Video: The Right to Disconnect is NOT Bad for Productivity

by Jim Stanford


The Right to Disconnect legislation being passed recently has attracted criticism from Opposition leader Peter Dutton and business groups, who say it’s bad for productivity.

They may need to learn some basic maths, because they couldn’t be more wrong.

Centre for Future Work Director Dr Jim Stanford explains.

Research indicates the average Australian worker performs 280 hours of unpaid overtime per year, equating to more than $130 billion across the labour market.

The new legislation’s ‘reasonableness’ test still grants employers great scope to contact workers out of hours when it is genuinely necessary.

Nevertheless, merely affirming that workers don’t need to be on call 24-7, and should be allowed to turn off their devices after work, has sparked loud complaints from old-school guardians of work attitudes.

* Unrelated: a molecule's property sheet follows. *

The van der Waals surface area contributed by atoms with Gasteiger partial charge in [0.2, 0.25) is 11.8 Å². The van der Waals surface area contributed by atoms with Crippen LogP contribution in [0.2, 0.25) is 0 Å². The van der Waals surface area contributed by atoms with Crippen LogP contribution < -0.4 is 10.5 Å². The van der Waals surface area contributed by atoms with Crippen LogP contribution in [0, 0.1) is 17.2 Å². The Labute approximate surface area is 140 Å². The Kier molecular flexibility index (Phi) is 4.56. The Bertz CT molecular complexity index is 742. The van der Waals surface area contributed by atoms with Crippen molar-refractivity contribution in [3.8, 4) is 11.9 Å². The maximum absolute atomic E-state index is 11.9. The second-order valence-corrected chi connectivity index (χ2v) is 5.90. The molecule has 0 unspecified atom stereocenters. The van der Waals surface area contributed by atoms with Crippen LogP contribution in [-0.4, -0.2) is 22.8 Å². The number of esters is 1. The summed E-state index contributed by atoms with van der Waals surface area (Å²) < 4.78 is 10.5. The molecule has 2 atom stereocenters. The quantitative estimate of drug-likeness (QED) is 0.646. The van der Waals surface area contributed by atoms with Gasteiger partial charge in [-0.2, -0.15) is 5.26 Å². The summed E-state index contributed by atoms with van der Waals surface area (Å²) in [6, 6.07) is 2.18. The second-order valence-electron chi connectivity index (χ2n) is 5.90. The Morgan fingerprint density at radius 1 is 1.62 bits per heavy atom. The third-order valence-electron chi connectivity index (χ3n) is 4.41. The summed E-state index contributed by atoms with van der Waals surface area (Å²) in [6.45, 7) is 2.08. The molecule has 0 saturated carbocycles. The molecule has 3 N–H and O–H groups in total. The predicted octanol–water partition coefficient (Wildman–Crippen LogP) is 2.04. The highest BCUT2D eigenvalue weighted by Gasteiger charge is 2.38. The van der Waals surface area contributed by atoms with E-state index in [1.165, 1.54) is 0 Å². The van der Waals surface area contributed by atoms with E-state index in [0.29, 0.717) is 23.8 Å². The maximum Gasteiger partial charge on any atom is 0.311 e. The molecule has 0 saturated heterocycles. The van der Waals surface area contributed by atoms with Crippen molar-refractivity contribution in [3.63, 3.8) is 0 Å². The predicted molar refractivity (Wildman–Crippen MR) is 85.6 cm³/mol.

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“Right to Disconnect” Essential as Devices Intrude Into Workers’ Lives

Australia’s Parliament is set to pass a new set of reforms to the Fair Work Act and other labour laws, that would enshrine certain protections for workers against being contacted or ordered to perform work outside of normal working hours. This “Right to Disconnect” is an important step in limiting the steady encroachment of work